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Traditional Southern Banana Pudding Recipe

When I was a child, my grandmother would always make my favorite dessert when we came to visit. By the way, she made EVERY grandchild’s favorite. Her chest freezer sat in her dining room, and when we arrived it would be covered by a tablecloth, displaying an assortment of desserts that boggled the mind. Every grandchild would find their favorite among the offerings, accompanied by her pound cake and a few others for the adults. She must have baked all week prior to our arrival.

I always requested Banana Pudding. She would make a large pan of Banana Pudding crowned with meringue. To this day, I cannot see a bunch of bananas without thinking of her banana pudding. When bananas were scarce or too expensive, she would use drained canned pineapple (crushed). That was excellent, also.

I admit that I am a lazy cook. Usually I will leave off the meringue. But you should try it this way- it is worth it.

Banana Pudding Recipe

Banana Pudding--Thee Southern Dessert
Banana Pudding--The Southern Dessert (Photo credit: Old Shoe Woman)

2 Tablespoons self-rising flour
2/3 cup sugar
1/8 teaspoon salt
2 eggs, separated
2 cups milk
1 teaspoon vanilla extract
12 ounce package vanilla wafers- a good quality wafer
3 large bananas
2 tablespoons sugar

1. Preheat the oven to 400 degrees.
2. Place flour, sugar and salt into a heavy saucepan, stir well and set aside.
3. Beat the egg yolks in a large mixing bowl at high speed of an electric mixer until foamy, add milk, mix well.
4. Stir the egg yolk mixture into the flour mixture and cook over MEDIUM heat, stirring constantly until thick and smooth.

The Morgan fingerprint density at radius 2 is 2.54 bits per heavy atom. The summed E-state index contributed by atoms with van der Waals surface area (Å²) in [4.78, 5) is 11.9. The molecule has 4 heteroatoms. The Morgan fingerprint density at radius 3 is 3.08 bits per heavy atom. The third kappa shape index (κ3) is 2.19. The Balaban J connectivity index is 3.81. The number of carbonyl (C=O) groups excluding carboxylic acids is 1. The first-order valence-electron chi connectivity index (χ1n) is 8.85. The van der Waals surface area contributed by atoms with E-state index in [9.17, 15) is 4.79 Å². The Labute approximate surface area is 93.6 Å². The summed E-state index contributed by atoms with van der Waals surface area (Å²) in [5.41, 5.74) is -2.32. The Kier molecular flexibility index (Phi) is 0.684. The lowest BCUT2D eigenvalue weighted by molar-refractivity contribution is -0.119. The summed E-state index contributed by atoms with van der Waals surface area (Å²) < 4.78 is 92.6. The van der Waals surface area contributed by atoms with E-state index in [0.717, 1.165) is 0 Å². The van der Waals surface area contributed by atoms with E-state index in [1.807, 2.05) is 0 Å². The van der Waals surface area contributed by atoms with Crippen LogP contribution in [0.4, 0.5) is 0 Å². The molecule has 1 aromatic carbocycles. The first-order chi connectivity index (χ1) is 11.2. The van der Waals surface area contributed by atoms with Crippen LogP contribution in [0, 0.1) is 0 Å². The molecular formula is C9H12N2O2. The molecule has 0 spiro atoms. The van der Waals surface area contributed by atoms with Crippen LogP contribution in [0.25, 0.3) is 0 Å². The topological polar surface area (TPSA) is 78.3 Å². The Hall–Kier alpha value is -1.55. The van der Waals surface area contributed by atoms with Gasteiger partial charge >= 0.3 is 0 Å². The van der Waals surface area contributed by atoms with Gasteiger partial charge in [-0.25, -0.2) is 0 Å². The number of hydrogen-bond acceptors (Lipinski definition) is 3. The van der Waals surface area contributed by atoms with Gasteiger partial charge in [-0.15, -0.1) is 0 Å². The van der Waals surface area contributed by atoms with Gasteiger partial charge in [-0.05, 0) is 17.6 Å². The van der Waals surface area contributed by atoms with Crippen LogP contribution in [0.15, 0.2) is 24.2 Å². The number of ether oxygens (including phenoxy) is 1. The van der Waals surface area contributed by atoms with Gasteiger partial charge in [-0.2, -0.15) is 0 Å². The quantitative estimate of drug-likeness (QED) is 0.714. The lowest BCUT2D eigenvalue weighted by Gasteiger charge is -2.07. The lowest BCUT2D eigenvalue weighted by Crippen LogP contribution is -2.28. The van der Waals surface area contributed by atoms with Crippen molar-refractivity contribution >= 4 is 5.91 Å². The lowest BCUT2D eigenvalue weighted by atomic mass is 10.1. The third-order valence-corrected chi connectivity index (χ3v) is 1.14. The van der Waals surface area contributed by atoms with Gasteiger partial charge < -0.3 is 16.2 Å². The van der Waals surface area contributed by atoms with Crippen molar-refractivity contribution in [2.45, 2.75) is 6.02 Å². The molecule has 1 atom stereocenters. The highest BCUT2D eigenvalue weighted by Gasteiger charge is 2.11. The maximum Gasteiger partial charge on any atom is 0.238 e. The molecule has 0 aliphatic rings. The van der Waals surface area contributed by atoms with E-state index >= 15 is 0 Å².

5. Remove from heat and stir in vanilla.
6. Layer the vanilla wafers alternately with the bananas in a 1 ½ quart baking dish, beginning with wafers. Put down 1 layer of wafers, then a single layer of bananas, more wafers, more bananas, so on until all the wafers and bananas are used.
7. Pour custard over the top of all so that all the bananas and wafers are covered. You want the pudding to run down between the cookies and cover all. Usually I will shift them around slightly with a knife to allow the custard to run down into all.
8. Beat the egg whites at high speed of electric mixer for 1 minute. Then gradually add 2 tablespoons sugar, a little at a time, beating constantly until stiff peaks form and sugar is dissolved. This may take 2-5 minutes. Peaks should be stiff enough to hold their own when the beaters are lifted.
9. Spread meringue over pudding, pushing it all the way to the edge of the casserole dish to seal.
10. Bake at 400 degrees for 6 to 8 minutes until the meringue is golden brown.

NOTES: Some cooks add the pudding between the layers: 1 layer cookies, l layer banana, 1 layer pudding. I usually layer the cookies and bananas first then make the meringue, then the pudding, this way it is poured over the cookies while hot. The pudding will thicken as it cools.

Safety Note on Meringue: Since meringue is not thoroughly cooked there is a chance of salmonella using raw egg whites. Instead, use pasturized eggs or powdered egg whites (reconstituted) to make your meringue.

IMPORTANT NOTE ON MERINGUE: The egg whites must be beat with an absolutely clean and grease free beater and bowl. Don’t use a plastic bowl as they tend to harbor a layer of grease that never comes out. You have to clean the beaters thoroughly after the pudding is made, before making the meringue.

Note on making the pudding: You tend to get tired of stirring the pudding, and want to increase the heat to high. Don’t! If you get impatient and increase the heat, you risk burning the pudding.

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